In the last part, a binder-free graphene based cathode concept is developed for Li-O2 cells. The formation of discharge products and their decomposition upon charge, as well as different morphologies of the discharge products on the electrode, are demonstrated. Moreover, considering the instability of carbon based cathode materials, a new type of titanium carbide on carbon cloth cathode is designed and fabricated. With a surface modification by loading Ru nanoparticles, the titanium carbide shows enhanced oxygen reduction/evolution activity and stability. Compared with the carbon based cathode materials, titanium carbide demonstrated a higher discharge and charge efficiency.

Place, publisher, year, edition, pages
Uppsala: Acta Universitatis Upsaliensis, 2017. p. 71
Series
Digital Comprehensive Summaries of Uppsala Dissertations from the Faculty of Science and Technology, ISSN 1651-6214 ; 1572
Keyword
Keywords: lithium-oxygen batteries, sodium-oxygen batteries, metal-air, in operando X-ray diffraction, cathode materials
National Category
Materials Chemistry
Research subject
Chemistry with specialization in Materials Chemistry
Identifiers
urn:nbn:se:uu:diva-330889 (URN)978-91-513-0094-8 (ISBN)
Public defence
2017-11-24, ITC 1211, Lägerhyddsvägen 2, Uppsala, 09:15 (English)
Opponent
Supervisors
Available from: 2017-11-02 Created: 2017-10-06 Last updated: 2017-11-02
2. Li2O2 quantification in non-aqueous Li-O2 batteries with binder-free cathodes
Open this publication in new window or tab >>Li2O2 quantification in non-aqueous Li-O2 batteries with binder-free cathodes
2017 (English)Licentiate thesis, comprehensive summary (Other academic)
Abstract [en]

The non-aqueous Li-air (Li-O2) battery has been emerging as one of the most promising high-energy storage systems to meet the requirements for electric vehicle applications due to its high theoretical energy density. In order to uncover the underlying electrochemistry and enable an informed battery design, it is crucial to gain a detailed understanding of the cell´s chemical components as well as its behavior during cycling.

    These two fundamental tasks are reflected in this thesis’ structure: First, advanced characterization techniques are demonstrated in the search for a novel cathode material for Li-O2 batteries. Second, the electrochemical reactions occurring within the battery upon cycling are studied by in operando powder X-ray diffraction.

    In the first part, a novel free-standing oxygen cathode was prepared by a facile and efficient solution-process followed by a low-temperature exfoliation, which displayed a 3-D structure arrangement of graphene foam (GF) derived from a graphene oxide (GO) gel on an aluminum substrate (GF@Al). The as prepared GF@Al was directly used as cathode in Li-O2 batteries without any binder and catalyst, delivering a high capacity about 9×104 mA h·g-1 (based on the weight of graphene) or about 60 mAh·g-1 (based on the weight of the whole electrode) at the first discharge with a current density of 100 mA·ggraphene-1. Furthermore, electrodes have been investigated by X-ray diffraction (XRD), Fourier-transform infrared reflection (FTIR), Raman spectroscopy, scanning electron microscopy (SEM), transmission electron microscopy (TEM), and UV-Vis spectroscopy titration. The formation of a discharge product and its decomposition upon charge as well as different morphologies of discharge products on the electrode were observed by SEM and TEM.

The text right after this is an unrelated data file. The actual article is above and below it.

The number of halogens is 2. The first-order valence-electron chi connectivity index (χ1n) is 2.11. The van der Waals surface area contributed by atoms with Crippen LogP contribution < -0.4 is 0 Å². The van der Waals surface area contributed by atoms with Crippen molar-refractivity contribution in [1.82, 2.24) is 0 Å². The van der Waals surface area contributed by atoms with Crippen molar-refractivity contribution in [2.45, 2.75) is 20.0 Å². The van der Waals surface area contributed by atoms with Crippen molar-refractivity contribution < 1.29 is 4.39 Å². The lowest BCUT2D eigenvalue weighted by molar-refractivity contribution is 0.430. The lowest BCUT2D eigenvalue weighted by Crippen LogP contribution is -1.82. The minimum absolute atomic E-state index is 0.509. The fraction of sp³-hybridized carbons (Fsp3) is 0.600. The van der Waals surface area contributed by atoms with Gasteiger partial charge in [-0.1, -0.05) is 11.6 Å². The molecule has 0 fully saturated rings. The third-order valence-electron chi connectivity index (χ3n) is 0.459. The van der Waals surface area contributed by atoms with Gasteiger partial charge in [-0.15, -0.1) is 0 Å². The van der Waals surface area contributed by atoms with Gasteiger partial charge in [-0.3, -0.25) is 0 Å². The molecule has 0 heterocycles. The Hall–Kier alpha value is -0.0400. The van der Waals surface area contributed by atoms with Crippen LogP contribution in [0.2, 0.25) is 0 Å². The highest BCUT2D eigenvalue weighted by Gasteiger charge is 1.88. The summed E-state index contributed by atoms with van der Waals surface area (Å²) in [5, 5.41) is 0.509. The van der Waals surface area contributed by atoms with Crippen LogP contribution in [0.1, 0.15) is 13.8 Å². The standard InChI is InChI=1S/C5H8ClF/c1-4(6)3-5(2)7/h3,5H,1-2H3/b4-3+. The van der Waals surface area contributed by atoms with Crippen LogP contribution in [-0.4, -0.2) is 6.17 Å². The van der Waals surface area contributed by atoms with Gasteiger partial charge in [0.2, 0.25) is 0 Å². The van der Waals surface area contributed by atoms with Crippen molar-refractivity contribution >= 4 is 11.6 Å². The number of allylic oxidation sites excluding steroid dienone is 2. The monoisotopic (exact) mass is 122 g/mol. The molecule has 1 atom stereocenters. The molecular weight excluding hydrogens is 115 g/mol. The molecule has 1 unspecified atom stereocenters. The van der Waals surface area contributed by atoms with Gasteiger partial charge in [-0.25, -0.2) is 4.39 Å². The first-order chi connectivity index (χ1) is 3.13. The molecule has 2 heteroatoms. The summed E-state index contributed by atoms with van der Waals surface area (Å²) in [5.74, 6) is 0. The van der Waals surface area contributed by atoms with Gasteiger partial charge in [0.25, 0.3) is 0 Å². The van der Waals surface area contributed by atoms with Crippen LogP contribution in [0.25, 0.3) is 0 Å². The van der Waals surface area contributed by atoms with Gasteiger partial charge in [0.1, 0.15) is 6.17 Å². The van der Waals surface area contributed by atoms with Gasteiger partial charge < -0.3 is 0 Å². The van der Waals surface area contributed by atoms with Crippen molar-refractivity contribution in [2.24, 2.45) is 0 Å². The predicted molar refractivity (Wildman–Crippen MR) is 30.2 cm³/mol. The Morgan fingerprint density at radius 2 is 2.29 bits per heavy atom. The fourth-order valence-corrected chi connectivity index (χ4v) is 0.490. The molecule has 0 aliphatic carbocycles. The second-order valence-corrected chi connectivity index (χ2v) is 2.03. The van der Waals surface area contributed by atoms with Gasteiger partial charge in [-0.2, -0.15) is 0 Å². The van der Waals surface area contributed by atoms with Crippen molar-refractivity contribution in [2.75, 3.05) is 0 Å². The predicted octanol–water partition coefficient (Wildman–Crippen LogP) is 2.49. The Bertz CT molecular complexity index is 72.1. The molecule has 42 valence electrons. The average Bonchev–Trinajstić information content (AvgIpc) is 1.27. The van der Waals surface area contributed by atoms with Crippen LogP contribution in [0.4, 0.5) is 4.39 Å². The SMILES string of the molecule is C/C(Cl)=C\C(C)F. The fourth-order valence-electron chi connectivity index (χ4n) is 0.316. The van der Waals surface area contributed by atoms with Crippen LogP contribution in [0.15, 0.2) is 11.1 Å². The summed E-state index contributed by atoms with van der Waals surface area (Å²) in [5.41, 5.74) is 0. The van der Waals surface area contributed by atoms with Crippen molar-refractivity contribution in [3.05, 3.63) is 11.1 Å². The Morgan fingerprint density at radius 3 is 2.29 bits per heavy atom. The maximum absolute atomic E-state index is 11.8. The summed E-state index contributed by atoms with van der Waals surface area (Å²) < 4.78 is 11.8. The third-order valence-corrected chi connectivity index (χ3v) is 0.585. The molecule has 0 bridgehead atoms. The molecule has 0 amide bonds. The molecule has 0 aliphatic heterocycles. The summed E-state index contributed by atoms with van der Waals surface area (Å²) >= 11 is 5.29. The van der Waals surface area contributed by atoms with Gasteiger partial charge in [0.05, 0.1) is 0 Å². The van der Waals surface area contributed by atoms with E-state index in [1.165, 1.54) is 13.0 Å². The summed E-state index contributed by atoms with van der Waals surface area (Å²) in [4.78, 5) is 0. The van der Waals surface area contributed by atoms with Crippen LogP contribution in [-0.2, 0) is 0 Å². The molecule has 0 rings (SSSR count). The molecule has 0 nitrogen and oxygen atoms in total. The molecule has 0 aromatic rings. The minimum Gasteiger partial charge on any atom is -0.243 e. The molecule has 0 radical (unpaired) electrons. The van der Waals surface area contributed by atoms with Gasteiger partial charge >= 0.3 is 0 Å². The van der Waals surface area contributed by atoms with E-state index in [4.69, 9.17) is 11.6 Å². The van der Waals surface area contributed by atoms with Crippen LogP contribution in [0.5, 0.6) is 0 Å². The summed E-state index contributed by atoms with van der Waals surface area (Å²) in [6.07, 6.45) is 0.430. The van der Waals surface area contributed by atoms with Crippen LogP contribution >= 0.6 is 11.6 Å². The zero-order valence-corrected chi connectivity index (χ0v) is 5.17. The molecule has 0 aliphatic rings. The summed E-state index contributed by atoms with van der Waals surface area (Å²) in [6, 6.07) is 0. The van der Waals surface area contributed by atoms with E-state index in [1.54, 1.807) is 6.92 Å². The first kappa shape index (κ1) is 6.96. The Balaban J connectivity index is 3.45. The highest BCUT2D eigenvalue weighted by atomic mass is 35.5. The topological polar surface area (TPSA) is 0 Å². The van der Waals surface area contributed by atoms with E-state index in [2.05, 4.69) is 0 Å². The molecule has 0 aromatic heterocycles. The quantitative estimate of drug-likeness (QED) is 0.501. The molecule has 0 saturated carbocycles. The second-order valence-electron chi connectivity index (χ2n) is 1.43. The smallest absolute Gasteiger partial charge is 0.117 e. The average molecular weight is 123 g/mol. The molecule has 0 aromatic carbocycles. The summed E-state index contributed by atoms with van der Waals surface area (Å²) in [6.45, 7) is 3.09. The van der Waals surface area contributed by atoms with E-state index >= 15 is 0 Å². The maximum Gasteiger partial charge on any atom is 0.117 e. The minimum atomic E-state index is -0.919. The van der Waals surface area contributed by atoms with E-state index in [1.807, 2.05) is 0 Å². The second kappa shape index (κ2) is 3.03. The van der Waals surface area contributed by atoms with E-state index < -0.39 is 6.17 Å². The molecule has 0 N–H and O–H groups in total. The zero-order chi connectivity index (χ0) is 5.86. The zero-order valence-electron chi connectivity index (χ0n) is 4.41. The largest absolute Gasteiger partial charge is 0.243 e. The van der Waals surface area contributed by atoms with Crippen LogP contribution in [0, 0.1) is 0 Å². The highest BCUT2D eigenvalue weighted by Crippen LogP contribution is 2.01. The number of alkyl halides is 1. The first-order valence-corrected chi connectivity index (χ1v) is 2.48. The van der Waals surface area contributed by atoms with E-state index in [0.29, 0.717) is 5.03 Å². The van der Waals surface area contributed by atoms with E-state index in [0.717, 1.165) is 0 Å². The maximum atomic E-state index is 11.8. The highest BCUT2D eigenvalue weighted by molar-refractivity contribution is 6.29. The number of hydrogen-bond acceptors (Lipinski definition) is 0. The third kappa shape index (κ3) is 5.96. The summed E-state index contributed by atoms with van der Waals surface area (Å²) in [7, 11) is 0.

In the second part, the evolution of Li2O2 was investigated by synchrotron radiation powder X-ray diffraction (SR-PXD). By quantitatively tracking Li2O2 under the actual electrochemical conditions, a two-step process during growth and oxidation is observed for Li2O2. This is due to different evolution steps during the two stages of both oxygen reduction reactions (ORR) and oxygen evolution reactions (OER). By analyzing the anisotropic broadening of Li2O2 X-ray diffraction peaks, anisotropic disc-like Li2O2 grains were found to be formed rapidly in the first step of discharge, followed by a nucleation and growth of toroidal Li2O2 particles with a LiO2-like surface. During the charging process, Li2O2 was oxidized from the surface first, followed by an oxidation process with a higher decomposition rate for the bulk. This new analysis technique brings additional information on the evolution of Li2O2 in Li-O2 batteries.

Place, publisher, year, edition, pages
Uppsala universitet, 2017
National Category
Materials Chemistry
Identifiers
urn:nbn:se:uu:diva-337652 (URN)
Opponent
Supervisors
Available from: 2018-01-03 Created: 2018-01-03 Last updated: 2018-01-03Bibliographically approved